The Swipe Steal is a steal technique used primarily near the rim to dislodge an exposed ball. Best used by containment defenders who find themselves in front of players even as they drive to the basket. This is a tool to make a defensive player at the rim for non-shoot blocking players.
It works because offensive player generally pickup the ball in the same location on their finishes and expose it to the defense. Rarely do offensive players work on protective pickups. And even if the swipe misses, the movement of protecting the ball can be enough to cause the offensive player to miss the layup as well.
The number one key to make sure this doesn’t becoming a foul drawing technique is for defenders to aim for gracing the front of the ball. The more they aim for the center of the ball the more they will get into the arms of the offensive player when they extend. The goal is to just grace and dislodge the front of the ball. That being said, there is always the risk of officials making a call based on the visual action and not the contact - especially at lower levels.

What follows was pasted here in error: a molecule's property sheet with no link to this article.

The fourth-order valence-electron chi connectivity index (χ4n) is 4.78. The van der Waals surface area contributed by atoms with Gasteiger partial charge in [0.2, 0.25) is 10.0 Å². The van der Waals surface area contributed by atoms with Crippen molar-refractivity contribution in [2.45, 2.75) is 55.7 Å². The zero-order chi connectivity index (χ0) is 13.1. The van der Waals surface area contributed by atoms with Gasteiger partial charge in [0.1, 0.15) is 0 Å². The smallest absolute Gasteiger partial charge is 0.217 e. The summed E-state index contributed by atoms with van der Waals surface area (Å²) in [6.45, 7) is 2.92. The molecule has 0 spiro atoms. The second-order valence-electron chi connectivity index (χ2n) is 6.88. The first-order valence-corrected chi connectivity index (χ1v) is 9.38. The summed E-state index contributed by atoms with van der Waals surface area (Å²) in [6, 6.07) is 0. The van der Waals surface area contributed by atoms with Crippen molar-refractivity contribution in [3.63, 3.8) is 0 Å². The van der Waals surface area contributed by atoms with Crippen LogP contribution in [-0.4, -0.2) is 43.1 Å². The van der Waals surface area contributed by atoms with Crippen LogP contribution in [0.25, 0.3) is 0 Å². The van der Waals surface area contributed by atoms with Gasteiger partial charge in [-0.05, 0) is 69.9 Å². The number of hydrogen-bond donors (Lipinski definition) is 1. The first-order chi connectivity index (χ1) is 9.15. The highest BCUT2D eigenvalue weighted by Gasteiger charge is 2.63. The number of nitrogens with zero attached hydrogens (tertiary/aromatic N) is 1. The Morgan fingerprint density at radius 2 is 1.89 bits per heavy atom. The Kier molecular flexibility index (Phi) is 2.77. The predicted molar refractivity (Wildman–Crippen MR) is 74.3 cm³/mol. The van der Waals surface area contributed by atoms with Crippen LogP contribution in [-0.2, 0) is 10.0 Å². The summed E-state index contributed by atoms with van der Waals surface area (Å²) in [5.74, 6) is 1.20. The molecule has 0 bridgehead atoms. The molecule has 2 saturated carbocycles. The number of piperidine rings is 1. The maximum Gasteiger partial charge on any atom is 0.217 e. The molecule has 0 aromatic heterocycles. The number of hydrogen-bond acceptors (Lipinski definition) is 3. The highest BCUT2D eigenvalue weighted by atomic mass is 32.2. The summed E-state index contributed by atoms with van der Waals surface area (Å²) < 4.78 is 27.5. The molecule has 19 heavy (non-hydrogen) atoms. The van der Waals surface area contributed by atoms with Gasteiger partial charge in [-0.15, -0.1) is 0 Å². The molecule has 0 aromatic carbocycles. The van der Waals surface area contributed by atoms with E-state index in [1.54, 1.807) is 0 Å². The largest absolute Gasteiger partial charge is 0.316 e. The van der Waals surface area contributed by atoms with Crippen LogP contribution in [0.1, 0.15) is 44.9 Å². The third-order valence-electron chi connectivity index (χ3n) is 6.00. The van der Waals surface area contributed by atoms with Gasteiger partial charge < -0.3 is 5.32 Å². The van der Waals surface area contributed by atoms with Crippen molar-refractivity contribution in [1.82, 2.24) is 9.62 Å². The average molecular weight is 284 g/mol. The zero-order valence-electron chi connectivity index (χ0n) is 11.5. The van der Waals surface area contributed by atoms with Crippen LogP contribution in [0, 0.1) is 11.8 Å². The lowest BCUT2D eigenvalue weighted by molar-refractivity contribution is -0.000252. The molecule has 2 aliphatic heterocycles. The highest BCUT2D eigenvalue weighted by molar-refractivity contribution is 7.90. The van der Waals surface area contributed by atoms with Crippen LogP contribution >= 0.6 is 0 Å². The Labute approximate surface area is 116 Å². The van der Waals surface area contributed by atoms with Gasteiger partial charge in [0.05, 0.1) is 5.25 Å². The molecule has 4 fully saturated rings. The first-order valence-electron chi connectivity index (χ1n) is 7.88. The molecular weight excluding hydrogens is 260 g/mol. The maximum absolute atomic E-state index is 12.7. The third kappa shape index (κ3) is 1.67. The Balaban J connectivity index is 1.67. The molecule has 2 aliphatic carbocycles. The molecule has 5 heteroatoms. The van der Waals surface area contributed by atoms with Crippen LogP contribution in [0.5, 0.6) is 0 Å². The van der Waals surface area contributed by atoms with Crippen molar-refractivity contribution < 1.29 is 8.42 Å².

The Swipe Steal is a staple for Andre Iguodala’s defense. He uses it often against Lebron James - staying in front and backing up on drive attempts until the pickup happens. Iggy also loves to use it at various other moments when the ball is exposed: spin backs and post dumps.
It is also important to understand that the attempt will not always work. Hopefully the swipe has caused an uncommon movement by the offense but the defender should still make a play to contest. If the swipe misses, immediately raise and contest with the other hand.
Once again, steal techniques should only be used by great defenders and they must always understand the risk of drawing a foul - even on a clean steal. But defensive development is important for our talented defenders and to keep pushing them and adding to their game.
See you next time.